Call a friend. Please call a friend. I’m struggling with this too. Zoom is exhausting a lot of the time. Sometimes I’d rather just not talk to anyone because there is so much more effort involved, but it’s essential to keeping up your mood. If you don’t have anyone to call, schedule twice weekly sessions with your therapist (or get a therapist - call us at 855-264-9355 or book online). The days are long; the weeks are even longer. You may need more support – take it!

3. Grief. Maybe you’ve already lost someone to this pandemic or you’re grieving physical contact and seeing your friends or you’re grieving a job loss or your local Starbucks or anything normal. We have all lost so much already. And don’t minimize your grief by comparing it to someone else’s who you perceive has lost more than you. Your grief counts. It matters. It’s ok (and very useful) to feel grateful for what you haven’t lost, but also acknowledge and mourn the losses. I miss hugging my friends. I miss casually running to the store. I miss going to the office. I miss traveling. I miss hearing many of you outside my office door. I miss my yoga class. I miss restaurants. I especially miss babysitters!! I’m grieving. You are allowed to grieve as well.

4. Joy. Don’t forget that even in the midst of a global pandemic, it’s still ok to feel joy. Many of us get addicted to our foul moods. You don’t have to feel sad, scared or grief stricken all of the time, or even most of the time. Spend some time listing out the things you are grateful for. We can all find things to be grateful for. I’m grateful I’m not on a ventilator. I’m grateful for the sunshine I see outside my window. I’m grateful I can find joy on the internet.

Find yourself some joy today. I’m personally partial to John Krasinski’s SGN Channel. That stands for Some Good News. It’s a total delight! I want an episode every day! In the mean time I’ll watch old episodes of The Office to keep me occupied and laughing.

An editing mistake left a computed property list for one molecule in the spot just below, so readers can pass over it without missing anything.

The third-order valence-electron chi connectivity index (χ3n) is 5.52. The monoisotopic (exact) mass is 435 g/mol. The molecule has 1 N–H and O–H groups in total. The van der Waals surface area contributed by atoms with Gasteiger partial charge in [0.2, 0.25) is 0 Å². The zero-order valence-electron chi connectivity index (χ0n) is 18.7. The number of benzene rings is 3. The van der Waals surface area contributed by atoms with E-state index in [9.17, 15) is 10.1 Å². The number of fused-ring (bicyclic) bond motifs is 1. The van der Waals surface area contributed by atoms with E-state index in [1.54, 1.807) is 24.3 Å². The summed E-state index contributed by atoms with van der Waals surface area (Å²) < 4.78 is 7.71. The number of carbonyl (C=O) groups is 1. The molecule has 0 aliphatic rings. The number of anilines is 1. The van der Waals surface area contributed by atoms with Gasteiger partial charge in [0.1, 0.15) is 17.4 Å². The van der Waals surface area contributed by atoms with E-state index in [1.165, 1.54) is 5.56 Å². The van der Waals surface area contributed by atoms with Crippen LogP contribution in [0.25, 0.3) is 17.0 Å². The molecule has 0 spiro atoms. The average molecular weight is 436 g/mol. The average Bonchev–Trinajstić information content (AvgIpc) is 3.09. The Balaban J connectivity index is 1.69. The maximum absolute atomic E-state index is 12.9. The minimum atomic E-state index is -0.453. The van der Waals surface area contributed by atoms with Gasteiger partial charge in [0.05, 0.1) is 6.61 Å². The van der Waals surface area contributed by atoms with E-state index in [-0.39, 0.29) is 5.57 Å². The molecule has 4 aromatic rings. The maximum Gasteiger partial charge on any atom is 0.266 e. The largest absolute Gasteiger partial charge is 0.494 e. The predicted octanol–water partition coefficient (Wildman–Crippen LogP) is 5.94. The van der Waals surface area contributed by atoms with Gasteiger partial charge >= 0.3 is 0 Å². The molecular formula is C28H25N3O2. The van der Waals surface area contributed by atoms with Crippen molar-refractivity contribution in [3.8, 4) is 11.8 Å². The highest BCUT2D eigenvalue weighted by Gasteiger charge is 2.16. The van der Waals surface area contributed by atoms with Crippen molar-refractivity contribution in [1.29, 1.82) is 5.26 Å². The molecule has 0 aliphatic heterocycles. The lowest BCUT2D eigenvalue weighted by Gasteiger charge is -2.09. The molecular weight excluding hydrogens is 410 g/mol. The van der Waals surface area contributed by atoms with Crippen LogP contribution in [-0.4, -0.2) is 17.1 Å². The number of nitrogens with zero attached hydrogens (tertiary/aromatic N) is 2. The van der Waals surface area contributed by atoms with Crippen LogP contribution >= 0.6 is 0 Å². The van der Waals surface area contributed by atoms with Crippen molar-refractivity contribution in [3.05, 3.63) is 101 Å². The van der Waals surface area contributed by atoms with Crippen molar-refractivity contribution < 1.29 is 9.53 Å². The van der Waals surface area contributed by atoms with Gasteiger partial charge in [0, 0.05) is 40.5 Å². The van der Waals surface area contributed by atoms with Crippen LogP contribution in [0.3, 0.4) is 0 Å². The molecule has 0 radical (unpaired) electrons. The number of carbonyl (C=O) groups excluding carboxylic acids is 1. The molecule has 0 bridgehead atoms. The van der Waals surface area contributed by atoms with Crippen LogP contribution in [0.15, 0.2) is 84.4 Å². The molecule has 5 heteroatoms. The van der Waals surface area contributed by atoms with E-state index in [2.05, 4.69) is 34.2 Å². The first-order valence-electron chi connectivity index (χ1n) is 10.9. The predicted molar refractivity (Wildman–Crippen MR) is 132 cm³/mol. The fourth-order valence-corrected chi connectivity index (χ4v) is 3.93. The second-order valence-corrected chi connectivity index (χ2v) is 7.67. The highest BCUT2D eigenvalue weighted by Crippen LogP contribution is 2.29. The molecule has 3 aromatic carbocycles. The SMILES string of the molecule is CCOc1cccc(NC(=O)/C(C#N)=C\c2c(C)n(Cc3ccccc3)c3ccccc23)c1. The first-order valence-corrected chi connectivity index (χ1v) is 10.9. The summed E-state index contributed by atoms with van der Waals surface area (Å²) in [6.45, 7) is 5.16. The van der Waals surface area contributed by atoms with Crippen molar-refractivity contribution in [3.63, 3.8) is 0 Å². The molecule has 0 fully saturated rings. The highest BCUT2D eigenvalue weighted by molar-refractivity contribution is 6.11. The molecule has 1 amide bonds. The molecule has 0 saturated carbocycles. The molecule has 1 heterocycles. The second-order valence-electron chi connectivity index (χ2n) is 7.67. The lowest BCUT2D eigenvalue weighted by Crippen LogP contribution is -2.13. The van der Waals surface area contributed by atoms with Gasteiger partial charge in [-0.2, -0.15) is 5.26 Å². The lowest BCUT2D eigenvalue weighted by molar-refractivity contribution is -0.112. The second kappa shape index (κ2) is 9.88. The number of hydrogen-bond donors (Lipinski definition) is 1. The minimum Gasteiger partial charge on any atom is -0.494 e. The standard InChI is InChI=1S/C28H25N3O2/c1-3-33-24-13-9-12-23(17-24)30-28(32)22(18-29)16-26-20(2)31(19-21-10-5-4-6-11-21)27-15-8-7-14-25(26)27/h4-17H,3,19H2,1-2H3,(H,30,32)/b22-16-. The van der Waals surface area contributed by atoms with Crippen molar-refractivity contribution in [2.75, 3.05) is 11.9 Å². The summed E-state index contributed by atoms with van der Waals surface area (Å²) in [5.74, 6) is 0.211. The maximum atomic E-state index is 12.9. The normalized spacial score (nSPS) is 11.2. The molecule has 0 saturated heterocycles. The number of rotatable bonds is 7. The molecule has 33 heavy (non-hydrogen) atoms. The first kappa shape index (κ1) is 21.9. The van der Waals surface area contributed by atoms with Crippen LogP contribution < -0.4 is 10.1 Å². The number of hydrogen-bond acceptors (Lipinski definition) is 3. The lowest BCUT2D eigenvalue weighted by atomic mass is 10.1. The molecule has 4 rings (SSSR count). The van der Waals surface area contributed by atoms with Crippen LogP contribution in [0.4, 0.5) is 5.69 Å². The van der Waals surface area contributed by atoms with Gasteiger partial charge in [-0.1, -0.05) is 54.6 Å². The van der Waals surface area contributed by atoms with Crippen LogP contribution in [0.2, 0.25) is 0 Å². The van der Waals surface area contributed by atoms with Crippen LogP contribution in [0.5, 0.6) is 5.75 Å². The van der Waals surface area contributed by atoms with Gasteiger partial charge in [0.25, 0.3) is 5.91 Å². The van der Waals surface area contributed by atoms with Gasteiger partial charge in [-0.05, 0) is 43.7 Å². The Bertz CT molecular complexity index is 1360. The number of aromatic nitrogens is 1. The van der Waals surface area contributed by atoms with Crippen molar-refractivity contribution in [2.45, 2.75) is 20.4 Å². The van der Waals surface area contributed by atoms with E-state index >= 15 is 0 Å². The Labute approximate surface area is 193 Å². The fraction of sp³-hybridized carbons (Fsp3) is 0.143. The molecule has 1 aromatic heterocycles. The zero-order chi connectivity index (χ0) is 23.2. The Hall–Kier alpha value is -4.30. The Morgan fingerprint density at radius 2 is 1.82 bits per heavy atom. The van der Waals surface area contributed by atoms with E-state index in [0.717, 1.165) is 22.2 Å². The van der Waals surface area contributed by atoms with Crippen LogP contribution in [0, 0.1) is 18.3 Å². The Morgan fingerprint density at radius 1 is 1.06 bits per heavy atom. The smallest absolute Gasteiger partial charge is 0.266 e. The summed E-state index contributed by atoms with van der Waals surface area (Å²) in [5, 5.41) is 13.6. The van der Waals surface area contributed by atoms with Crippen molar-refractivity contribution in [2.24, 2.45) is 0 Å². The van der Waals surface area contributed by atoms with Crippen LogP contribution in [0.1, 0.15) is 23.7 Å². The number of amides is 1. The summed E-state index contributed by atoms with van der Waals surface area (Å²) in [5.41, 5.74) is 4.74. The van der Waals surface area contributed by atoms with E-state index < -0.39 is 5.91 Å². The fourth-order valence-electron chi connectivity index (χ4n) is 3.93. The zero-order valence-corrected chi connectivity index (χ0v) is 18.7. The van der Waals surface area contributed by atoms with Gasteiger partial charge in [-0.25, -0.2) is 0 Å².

We are all thinking of you. We are here to support you. If someone in your family or a close friend is struggling, we still have capacity to take on new clients. If you value what we are providing you, please refer us to your friends and family

. Nobody has to go through this alone. We are all in this together.

Stay safe & stay well.


Sherrie All, PhD


Chicago Center for Cognitive Wellness

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1 Comment

Loree Kilian
Loree Kilian
Apr 16, 2020

Hi! Instead of choosing to read articles about statistics of C-19 cases and deaths, and instead of watching much Trump, I find myself drawn to credible mental health and spiritual health articles, podcasts and Zoom webinars. And when talking to friends, I realize it’s not good for me when the person tells me how productive they are during this quarantine time or when the person talks anxiously. I liked your article about honoring the feelings that come up. It’s a weird, interesting and reflective time. I know emotional avoidance is not always the best way to deal with difficulties, but I think it's working for me to generally not look at the number of people who’ve contracted the illness and…